The state on Wednesday unveiled its controversial new academic accountability system, which shows that nearly half of North Texas school districts received an A or B grade.
Among nearly 160 school districts and charter school operators in the area, 39 earned the top A grade including Highland Park, Coppell and Sunnyvale in Dallas County and Carroll, Grapevine-Colleyville and Hurst-Euless-Bedford in Tarrant County.
As expected, Dallas ISD received a B, with an overall score of 81. The surprise, though, was how it compared with schools ringing its southern border.
Over the years, DISD has struggled to keep students in its southern areas from transferring to neighboring districts. But according to the accountability scores, DISD outperformed all of them. Grand Prairie was the only B among the group, with an overall score of 80. Mesquite, Lancaster, Duncanville, Cedar Hill all were rated as C, while DeSoto and Ferris scored D's.
Dallas Superintendent Michael Hinojosa has been one of the most vocal critics of the new A-F accountability system, saying it oversimplifies what's happening in schools and the challenges they face.
But he gave credit to the state's education commissioner Mike Morath, a former Dallas ISD trustee, for putting more emphasis on progress and making it easier for schools to compare themselves with peers.
"I have to be honest, intellectually, about my objections to this, and I will continue to exercise those -- but this is a comparison of apples to apples," Hinojosa said. "Even though it's a simplistic answer in the end with a letter grade, it does confirm that we're moving in the right direction. And yes, I'm going to use it to our advantage wherever possible."
All but four Collin County districts earned an A. Lovejoy ISD had an overall score of 97, which tied with three other districts for the highest score. Farmersville and Blue Ridge earned B's while Anna and Community earned C's.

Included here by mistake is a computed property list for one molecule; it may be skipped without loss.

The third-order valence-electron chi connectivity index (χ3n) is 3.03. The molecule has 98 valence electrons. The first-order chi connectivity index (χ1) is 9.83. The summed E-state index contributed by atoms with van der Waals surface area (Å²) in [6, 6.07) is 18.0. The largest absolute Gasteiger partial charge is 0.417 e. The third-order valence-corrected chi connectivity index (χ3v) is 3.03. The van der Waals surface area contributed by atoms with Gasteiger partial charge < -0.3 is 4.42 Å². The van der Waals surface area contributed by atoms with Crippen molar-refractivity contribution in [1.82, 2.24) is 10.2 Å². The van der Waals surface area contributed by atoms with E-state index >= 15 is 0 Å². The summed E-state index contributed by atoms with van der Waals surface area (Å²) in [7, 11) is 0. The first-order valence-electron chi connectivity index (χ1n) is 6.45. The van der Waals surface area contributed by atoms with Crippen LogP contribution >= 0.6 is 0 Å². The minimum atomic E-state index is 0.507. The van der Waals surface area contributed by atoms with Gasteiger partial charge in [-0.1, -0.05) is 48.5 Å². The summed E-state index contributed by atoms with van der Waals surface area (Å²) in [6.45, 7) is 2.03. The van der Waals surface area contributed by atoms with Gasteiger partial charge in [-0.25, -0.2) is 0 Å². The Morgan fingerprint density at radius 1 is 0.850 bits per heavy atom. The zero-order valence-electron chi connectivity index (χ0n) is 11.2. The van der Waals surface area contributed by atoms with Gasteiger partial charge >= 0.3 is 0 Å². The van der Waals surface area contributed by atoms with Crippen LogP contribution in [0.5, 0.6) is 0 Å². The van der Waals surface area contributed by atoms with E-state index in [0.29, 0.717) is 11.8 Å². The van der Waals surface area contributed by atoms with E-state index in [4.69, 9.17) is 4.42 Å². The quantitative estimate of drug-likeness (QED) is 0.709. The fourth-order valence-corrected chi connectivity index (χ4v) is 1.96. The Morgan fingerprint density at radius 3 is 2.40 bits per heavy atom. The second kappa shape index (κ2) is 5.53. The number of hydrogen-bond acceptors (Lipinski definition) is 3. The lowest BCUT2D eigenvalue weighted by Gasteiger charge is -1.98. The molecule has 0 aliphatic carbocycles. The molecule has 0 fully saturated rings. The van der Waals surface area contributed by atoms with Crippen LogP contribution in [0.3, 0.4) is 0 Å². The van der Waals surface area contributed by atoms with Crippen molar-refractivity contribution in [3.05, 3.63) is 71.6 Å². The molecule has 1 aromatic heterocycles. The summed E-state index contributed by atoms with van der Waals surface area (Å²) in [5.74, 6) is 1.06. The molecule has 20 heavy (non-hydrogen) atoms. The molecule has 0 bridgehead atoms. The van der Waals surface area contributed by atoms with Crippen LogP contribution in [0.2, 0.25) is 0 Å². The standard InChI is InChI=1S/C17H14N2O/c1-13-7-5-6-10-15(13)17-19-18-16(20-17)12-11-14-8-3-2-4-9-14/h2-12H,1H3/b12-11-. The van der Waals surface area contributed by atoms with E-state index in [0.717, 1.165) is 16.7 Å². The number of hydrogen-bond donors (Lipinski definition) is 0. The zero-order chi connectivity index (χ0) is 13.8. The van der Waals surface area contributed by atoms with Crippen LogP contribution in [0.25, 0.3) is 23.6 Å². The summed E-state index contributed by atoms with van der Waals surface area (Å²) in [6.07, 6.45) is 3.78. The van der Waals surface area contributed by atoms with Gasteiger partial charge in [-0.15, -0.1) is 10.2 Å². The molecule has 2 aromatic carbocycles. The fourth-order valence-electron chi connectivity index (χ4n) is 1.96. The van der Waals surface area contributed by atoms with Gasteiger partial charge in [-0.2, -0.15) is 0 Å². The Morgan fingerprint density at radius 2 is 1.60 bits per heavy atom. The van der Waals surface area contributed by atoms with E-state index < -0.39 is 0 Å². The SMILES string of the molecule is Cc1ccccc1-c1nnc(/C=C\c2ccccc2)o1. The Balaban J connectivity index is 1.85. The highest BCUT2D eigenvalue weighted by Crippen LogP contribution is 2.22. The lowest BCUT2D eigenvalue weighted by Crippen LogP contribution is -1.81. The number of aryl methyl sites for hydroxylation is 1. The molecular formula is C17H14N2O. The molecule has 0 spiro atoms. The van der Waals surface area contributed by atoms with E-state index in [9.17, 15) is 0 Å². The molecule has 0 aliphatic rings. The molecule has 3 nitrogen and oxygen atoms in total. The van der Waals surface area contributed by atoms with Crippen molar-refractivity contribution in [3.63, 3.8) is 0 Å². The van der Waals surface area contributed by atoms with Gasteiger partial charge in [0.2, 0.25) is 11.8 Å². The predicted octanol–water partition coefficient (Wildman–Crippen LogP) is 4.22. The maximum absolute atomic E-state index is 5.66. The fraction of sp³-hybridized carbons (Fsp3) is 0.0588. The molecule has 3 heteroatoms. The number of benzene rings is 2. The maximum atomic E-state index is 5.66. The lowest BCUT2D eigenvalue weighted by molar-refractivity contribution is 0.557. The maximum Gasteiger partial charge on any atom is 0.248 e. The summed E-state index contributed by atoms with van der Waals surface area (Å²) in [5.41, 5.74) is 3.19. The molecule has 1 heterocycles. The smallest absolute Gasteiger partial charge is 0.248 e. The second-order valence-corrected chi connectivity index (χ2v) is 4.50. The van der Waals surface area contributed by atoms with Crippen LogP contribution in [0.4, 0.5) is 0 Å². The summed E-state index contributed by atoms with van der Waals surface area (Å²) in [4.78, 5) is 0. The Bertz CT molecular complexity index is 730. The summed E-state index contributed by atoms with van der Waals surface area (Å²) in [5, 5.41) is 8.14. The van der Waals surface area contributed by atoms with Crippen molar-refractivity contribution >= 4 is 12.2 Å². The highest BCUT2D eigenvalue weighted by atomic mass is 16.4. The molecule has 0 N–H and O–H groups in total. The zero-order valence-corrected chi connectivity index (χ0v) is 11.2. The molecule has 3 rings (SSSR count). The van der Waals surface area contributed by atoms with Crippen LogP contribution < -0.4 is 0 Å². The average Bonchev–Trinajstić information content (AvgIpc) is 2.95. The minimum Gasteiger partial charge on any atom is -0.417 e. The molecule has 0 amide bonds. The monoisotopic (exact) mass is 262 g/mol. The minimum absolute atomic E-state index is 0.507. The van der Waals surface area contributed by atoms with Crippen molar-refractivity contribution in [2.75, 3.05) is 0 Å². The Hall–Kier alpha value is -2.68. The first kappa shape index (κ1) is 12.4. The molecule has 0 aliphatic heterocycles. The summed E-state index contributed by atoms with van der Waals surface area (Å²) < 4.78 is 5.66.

Meanwhile in Tarrant County, Fort Worth and Arlington were among those earning C's.
Communities can deduce what those grades could have looked like this year for individual campuses: Each school received a preliminary score on a 100-point system that is used to determine each letter grade. A's will be given to those with an overall score of 90 to 100; B's for those 80 to 89; C's for those 70 to 79; D's for those earning 60 to 69. Anything less is an F.
Had campus grades been issued this year, more than half of about 2,200 schools in North Texas would have earned the top two letter grades: 508 would get an A and 741 would have gotten a B.
Significantly, only four DISD campuses -- O.W. Holmes Middle School, Atwell Law Academy and Pease Elementary and nontraditional high school Patton Academic Center -- received the state's lowest rating of "improvement required," down from 43 schools in 2014. Conversely, under the new system 60 schools in DISD received an overall score of 90 or above -- which would be an A -- the most of any district in the state.
Many of the specialty high schools and early college campuses in Dallas, Cedar Hill, Grand Prairie and other districts scored in the high 90s. But about 75 schools in North Texas would be F's if they were graded.
Statewide, of the 829 districts and charters rated, 153 earned an A and 356 earned a B. Only 16 earned an F.
Morath said the new system makes it easier to highlight schools that are doing the best work so their efforts can be copied while also differentiating between those that are making progress and those that need help.
"We have got to embrace this as a tool for continuous improvement," Morath said.
For example, he said, had letter grades for campuses been issued this year, nearly 20 percent of high-poverty schools would have earned an A compared with only 5 percent that would have received an F.
The new system is the most controversial system the state's rolled out since implementing accountability ratings in the 1990s. School superintendents say it oversimplifies education and punishes schools that have the students who struggle most -- those who live in poverty.
And many of the highest-scoring districts -- such as Lovejoy and Frisco -- had the smallest percent of students who are considered economically disadvantaged. But some high-performing districts also include Hurst-Euless-Bedford, where nearly 53 percent of kids are from low-income families.
Morath says the system is the most fair it has ever been because it gives schools credit for making progress and accounts for challenging students.
A look at the new system
The state looks at three major categories for the grades: student achievement, school progress and "closing the gaps."
Student achievement is mostly made up of how well students did on STAAR tests. School progress includes how much improvement students made from one year to the next, or how well they did in relation to comparable campuses, whichever is greater. "Closing the gaps" looks at how well schools do educating children in different subgroups, such as those living in poverty, enrolled in special education or of various racial backgrounds.